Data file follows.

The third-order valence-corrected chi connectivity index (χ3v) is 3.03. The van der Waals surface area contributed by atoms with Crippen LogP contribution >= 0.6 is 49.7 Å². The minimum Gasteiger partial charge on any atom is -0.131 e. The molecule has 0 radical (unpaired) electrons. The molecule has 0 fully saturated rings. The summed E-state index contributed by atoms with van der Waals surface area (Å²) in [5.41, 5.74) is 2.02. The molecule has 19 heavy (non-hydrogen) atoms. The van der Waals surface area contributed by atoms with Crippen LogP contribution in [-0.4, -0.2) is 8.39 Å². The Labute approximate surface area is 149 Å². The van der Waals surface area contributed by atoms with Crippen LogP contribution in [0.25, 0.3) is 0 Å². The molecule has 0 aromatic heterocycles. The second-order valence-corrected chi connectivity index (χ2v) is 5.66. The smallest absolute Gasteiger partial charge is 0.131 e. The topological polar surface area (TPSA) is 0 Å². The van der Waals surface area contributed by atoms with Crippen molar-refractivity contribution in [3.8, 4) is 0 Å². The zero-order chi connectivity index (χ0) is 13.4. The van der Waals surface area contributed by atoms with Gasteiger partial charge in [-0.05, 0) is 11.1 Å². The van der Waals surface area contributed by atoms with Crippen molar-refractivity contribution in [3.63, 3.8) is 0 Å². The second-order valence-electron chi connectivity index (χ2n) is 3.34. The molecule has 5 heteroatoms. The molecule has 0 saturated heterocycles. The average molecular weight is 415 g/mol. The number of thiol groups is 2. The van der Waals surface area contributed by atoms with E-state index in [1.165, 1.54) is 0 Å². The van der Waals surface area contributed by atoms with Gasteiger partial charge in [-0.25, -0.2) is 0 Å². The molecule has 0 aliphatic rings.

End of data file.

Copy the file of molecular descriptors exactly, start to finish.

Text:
The third-order valence-corrected chi connectivity index (χ3v) is 3.03. The van der Waals surface area contributed by atoms with Crippen LogP contribution >= 0.6 is 49.7 Å². The minimum Gasteiger partial charge on any atom is -0.131 e. The molecule has 0 radical (unpaired) electrons. The molecule has 0 fully saturated rings. The summed E-state index contributed by atoms with van der Waals surface area (Å²) in [5.41, 5.74) is 2.02. The molecule has 19 heavy (non-hydrogen) atoms. The van der Waals surface area contributed by atoms with Crippen LogP contribution in [-0.4, -0.2) is 8.39 Å². The Labute approximate surface area is 149 Å². The van der Waals surface area contributed by atoms with Crippen LogP contribution in [0.25, 0.3) is 0 Å². The molecule has 0 aromatic heterocycles. The second-order valence-corrected chi connectivity index (χ2v) is 5.66. The smallest absolute Gasteiger partial charge is 0.131 e. The topological polar surface area (TPSA) is 0 Å². The van der Waals surface area contributed by atoms with Crippen molar-refractivity contribution in [3.8, 4) is 0 Å². The zero-order chi connectivity index (χ0) is 13.4. The van der Waals surface area contributed by atoms with Gasteiger partial charge in [-0.05, 0) is 11.1 Å². The van der Waals surface area contributed by atoms with Crippen molar-refractivity contribution in [3.63, 3.8) is 0 Å². The second-order valence-electron chi connectivity index (χ2n) is 3.34. The molecule has 5 heteroatoms. The molecule has 0 saturated heterocycles. The average molecular weight is 415 g/mol. The number of thiol groups is 2. The van der Waals surface area contributed by atoms with E-state index in [1.165, 1.54) is 0 Å². The van der Waals surface area contributed by atoms with Gasteiger partial charge in [-0.25, -0.2) is 0 Å². The molecule has 0 aliphatic rings.